Aultman retired from her practice and her pro-life advocacy in 2014, for medical reasons. After a year of recovery, Aultman began praying to God for guidance for her retirement. She had always envisioned spending her retirement in the mission field, working in Africa or somewhere similar, but her health issues would not allow for it. She asked God to let her still do something meaningful.
The next week, she got a call. Could she go to Washington and testify before Congress on a heartbeat bill? She happily agreed. Since then, Aultman has testified, written affidavits and declarations in abortion cases across the country, more recently in New York and Louisiana.
When Aultman heard that the U.S. Supreme Court would consider Dobbs v. Jackson Women’s Health Organization, she was immediately intrigued. She was one of 240 pro-life women to sign an amicus brief in the case, challenging the assumption that women are socially and economically better off with access to legal abortion.
“I felt like I was one of those women who believed that women had to have abortion in order to succeed,” Aultman said. “That was a lie. It wasn’t true. I still could have been a professional, I still could have done what I did, as many other women had done that I trained with. So I felt it was important to sign on to that [amicus] brief.”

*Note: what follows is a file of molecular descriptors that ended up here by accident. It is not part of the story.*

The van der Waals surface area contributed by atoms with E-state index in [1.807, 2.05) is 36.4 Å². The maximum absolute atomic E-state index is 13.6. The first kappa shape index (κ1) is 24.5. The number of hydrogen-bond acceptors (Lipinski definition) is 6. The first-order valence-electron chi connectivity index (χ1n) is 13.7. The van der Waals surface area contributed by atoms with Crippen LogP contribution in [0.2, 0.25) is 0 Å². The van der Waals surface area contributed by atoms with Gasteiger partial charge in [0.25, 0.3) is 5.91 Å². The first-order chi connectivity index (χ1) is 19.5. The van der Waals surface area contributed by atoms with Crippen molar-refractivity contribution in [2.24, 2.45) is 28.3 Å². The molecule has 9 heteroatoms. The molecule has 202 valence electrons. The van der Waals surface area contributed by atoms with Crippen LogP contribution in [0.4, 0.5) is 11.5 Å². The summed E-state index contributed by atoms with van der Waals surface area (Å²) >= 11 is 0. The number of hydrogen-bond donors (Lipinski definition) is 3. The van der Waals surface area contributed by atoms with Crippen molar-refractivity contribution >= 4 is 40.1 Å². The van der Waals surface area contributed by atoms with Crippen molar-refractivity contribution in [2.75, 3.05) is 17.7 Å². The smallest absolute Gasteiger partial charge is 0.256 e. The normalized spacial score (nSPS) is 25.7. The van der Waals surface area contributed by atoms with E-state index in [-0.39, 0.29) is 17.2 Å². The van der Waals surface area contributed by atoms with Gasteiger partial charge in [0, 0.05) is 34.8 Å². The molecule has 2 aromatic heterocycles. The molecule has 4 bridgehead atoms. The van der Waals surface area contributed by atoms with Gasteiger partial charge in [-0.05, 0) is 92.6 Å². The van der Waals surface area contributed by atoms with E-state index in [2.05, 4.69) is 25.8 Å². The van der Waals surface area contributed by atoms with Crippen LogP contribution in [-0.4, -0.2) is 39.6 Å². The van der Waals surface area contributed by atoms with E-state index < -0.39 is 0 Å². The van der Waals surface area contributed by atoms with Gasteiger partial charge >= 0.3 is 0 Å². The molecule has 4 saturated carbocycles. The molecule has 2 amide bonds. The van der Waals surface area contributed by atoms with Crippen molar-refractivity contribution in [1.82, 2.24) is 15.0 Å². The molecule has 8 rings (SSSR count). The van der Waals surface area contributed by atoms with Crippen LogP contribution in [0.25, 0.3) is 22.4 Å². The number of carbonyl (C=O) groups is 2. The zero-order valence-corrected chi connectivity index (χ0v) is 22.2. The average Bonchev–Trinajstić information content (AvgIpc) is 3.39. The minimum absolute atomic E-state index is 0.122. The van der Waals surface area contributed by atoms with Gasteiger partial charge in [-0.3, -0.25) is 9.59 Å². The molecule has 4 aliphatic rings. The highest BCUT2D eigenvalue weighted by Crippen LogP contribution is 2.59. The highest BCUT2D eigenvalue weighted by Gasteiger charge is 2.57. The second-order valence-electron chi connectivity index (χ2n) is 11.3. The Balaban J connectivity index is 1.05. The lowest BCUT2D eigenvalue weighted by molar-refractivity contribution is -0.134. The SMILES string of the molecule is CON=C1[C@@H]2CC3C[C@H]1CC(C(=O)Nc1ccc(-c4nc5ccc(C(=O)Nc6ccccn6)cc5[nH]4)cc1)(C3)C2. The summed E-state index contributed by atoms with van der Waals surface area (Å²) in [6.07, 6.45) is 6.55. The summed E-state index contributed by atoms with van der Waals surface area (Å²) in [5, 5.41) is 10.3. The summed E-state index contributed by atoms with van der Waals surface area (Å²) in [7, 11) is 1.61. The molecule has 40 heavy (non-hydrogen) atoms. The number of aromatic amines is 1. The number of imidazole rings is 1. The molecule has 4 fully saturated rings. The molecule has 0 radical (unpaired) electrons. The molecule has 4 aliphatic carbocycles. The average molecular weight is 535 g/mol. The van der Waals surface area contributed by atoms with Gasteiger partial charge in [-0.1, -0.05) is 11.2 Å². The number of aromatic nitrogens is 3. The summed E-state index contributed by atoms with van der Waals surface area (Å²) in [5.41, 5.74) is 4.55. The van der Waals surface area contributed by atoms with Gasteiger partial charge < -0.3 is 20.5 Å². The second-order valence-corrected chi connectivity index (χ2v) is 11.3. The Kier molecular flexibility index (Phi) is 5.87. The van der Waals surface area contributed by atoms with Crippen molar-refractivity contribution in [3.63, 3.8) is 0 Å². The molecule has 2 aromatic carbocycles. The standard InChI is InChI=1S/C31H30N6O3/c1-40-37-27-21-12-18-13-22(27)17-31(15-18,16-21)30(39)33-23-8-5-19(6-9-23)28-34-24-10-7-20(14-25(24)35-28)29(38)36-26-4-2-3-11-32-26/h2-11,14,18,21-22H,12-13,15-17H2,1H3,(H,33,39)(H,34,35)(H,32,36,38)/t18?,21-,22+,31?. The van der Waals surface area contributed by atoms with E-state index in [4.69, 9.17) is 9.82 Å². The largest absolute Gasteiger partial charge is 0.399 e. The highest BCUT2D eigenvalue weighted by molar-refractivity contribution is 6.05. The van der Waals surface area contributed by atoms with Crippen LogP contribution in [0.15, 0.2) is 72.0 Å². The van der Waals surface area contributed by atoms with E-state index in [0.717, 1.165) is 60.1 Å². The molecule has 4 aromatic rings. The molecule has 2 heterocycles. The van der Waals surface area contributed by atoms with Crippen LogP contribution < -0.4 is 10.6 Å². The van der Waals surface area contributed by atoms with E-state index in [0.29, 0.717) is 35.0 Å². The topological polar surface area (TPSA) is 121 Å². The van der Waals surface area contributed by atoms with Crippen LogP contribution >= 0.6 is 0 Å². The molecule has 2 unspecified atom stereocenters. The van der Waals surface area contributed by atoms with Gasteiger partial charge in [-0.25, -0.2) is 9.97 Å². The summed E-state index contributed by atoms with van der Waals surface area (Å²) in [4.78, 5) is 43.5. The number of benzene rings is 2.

A powerful pro-life witness
On Jan. 18, 2019, a crowd of pro-life advocates gathered before a stage at the national March for Life in Washington.
Men, women and children were bundled in coats and scarves to protect themselves against the cold of winter. They clutched signs with messages including “Choose Life” and “Defund Planned Parenthood,” and watched as Aultman walked up to the podium on the stage.
“My name is Dr. Kathi Aultman,” she began. “I’m a retired OB-GYN. I used to do abortions, but by God’s grace, I’m now pro-life.”
Aultman then shared her story, and pleaded with the crowd to continue their work changing hearts and minds on abortion.
“Help people to see that what is in the womb is a person, with their own unique characteristics and potential, not just a blob of tissue,” Aultman said.
“A woman cannot kill her child and remain unscathed. There are millions of women in the United States who have had abortions. Some of you are here. They are hurting, and need your help and compassion. They need to know that God wants to heal and restore them.”